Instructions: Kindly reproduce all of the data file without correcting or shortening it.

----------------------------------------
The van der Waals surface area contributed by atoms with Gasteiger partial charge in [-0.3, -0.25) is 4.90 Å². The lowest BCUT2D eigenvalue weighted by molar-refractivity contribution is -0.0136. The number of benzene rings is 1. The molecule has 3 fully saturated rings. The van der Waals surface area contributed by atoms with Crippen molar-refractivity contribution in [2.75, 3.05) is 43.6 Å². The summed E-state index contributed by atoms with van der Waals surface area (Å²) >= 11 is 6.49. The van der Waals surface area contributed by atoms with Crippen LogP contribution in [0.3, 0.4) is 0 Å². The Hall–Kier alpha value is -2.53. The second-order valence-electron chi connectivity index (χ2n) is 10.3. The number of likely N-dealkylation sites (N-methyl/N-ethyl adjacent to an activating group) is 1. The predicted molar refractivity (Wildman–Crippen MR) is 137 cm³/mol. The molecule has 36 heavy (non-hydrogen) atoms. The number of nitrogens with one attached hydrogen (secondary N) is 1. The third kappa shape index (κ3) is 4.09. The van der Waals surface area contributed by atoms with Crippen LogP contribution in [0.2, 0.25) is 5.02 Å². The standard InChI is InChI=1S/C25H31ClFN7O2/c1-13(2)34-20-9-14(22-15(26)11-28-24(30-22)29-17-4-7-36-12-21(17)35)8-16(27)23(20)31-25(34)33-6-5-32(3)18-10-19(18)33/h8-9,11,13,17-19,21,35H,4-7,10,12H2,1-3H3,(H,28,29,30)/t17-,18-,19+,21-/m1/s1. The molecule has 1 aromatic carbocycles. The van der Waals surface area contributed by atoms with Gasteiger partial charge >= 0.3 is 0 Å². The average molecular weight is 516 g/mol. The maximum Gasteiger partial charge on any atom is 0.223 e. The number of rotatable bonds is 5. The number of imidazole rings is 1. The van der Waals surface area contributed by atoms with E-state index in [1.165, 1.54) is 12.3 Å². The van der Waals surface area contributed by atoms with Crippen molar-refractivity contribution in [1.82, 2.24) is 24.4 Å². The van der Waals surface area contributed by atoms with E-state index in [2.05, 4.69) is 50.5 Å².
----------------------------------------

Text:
The van der Waals surface area contributed by atoms with Gasteiger partial charge in [-0.3, -0.25) is 4.90 Å². The lowest BCUT2D eigenvalue weighted by molar-refractivity contribution is -0.0136. The number of benzene rings is 1. The molecule has 3 fully saturated rings. The van der Waals surface area contributed by atoms with Crippen molar-refractivity contribution in [2.75, 3.05) is 43.6 Å². The summed E-state index contributed by atoms with van der Waals surface area (Å²) >= 11 is 6.49. The van der Waals surface area contributed by atoms with Crippen LogP contribution in [0.3, 0.4) is 0 Å². The Hall–Kier alpha value is -2.53. The second-order valence-electron chi connectivity index (χ2n) is 10.3. The number of likely N-dealkylation sites (N-methyl/N-ethyl adjacent to an activating group) is 1. The predicted molar refractivity (Wildman–Crippen MR) is 137 cm³/mol. The molecule has 36 heavy (non-hydrogen) atoms. The number of nitrogens with one attached hydrogen (secondary N) is 1. The third kappa shape index (κ3) is 4.09. The van der Waals surface area contributed by atoms with Crippen LogP contribution in [0.2, 0.25) is 5.02 Å². The standard InChI is InChI=1S/C25H31ClFN7O2/c1-13(2)34-20-9-14(22-15(26)11-28-24(30-22)29-17-4-7-36-12-21(17)35)8-16(27)23(20)31-25(34)33-6-5-32(3)18-10-19(18)33/h8-9,11,13,17-19,21,35H,4-7,10,12H2,1-3H3,(H,28,29,30)/t17-,18-,19+,21-/m1/s1. The molecule has 1 aromatic carbocycles. The van der Waals surface area contributed by atoms with Gasteiger partial charge >= 0.3 is 0 Å². The average molecular weight is 516 g/mol. The maximum Gasteiger partial charge on any atom is 0.223 e. The number of rotatable bonds is 5. The number of imidazole rings is 1. The van der Waals surface area contributed by atoms with E-state index in [1.165, 1.54) is 12.3 Å². The van der Waals surface area contributed by atoms with Crippen molar-refractivity contribution in [1.82, 2.24) is 24.4 Å². The van der Waals surface area contributed by atoms with E-state index in [2.05, 4.69) is 50.5 Å².